CMA Fest calls on fans of all segments

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It’s genius having the singing group Alabama kick off the nightly concerts at the Country Music Association’s 2014 CMA Music Festival in Nashville, going on Thursday through Sunday.

As country fans and stakeholders engage in a tug-of-war over the genre’s path, in walk the guys who have triumphed both as upstarts and as a legacy act. Alabama’s return to the stage after a 19-year absence comes at a time when “bro country,” country rock, bluegrass, Americana folk, country soul, country pop and the Bakersfield sound — just to mention a few subcategories — are duking it out to claim the title of the “true” sound of country.

 “We were the renegades when we came along,” says Teddy Gentry, 62, who formed Alabama 40 years ago with cousins Jeff Cook and Randy Owen. “I remember the record label saying ‘You guys need to clean up your act.’

“They had a consultant guy come in and dress each one of us [in leather outfits]. It was so uncomfortable, the first night I came off the stage and threw it all in the garbage can and said, ‘They need to accept us for who we are or not at all.’ Sure, there are concessions you have to make, but not to the point of changing who you are. You have to be true to yourself.”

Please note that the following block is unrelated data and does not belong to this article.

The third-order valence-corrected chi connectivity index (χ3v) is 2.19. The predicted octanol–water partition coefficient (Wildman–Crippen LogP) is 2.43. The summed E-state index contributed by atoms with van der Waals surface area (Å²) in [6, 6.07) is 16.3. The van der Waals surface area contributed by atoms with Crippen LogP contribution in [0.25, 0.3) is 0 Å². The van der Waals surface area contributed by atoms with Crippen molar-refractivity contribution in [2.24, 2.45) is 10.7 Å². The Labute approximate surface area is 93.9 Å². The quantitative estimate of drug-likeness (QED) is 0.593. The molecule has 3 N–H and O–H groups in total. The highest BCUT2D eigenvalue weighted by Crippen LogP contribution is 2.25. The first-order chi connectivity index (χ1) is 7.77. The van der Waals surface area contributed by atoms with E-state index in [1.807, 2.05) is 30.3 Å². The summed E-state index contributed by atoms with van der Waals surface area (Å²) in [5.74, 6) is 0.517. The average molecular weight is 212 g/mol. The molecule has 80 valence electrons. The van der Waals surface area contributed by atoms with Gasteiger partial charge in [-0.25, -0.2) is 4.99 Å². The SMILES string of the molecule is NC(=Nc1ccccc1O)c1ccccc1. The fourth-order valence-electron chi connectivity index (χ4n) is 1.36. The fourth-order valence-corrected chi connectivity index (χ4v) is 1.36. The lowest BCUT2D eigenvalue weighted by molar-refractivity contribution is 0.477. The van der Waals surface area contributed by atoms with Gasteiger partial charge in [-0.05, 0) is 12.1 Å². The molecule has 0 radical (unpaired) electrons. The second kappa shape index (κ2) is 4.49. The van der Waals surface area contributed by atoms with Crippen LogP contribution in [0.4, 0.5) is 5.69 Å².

Starting out playing for tips in a bar in Myrtle Beach, South Carolina, they went on to become the most honored country music group in history, with 230 accolades (including nine CMA awards), 43 No. 1 hits and 74 million records sold.

When Alabama takes the stage Thursday night, they will open four days of concerts, jam sessions and country-themed events. The festival’s exhaustive list of performers ranges from country rockers Eric Church, Jason Aldean and Dierks Bentley (who also recorded a bluegrass album) to vocal group Little Big Town to megastars Tim McGraw and Darius Rucker. And that doesn’t even factor in subgenres such as Americana-folk-alt, represented by 26-year-old indie performer Caitlin Rose.

Americana musician Holly Williams — Hank Jr.’s daughter and Hank Sr.’s granddaughter — is one of the artists some might not expect at the CMA festival.

Although her grandfather was the king of country, her acoustic singer-songwriter sound has more in common with John Hiatt than Johnny Cash. Yet she’s going to meet her fans at the festival.

“When I was little, I used to go to it with my dad,” said Ms. Williams, 33. “Country [music insiders don’t] care that I am Hank’s daughter … but the fans know. And I love to sing for them and support the town.”

And the fans that continue to sell out the event, which started in 1972 as “Fan Fair,” no matter the type of “country” music that’s played.

“Some of it would probably make my grandfather roll over in his grave,” Ms. Williams said, adding that she embraces the various subgenres and hopes country radio will soon expand its offerings. “I just wish every aspect of it was heard: the folk side of it, the women’s side of it. I’m hoping that will come back [on radio].”

Mr. Gentry agreed, adding that showcasing such offerings is vital to country’s longevity.

“A different style of music is great to me, but it eventually comes back around to songs and it circles back to what people want,” said Mr. Gentry, whose band famously joined Brad Paisley for a 2011 CMA performance. “You have to have new blood in country music or it dies.”

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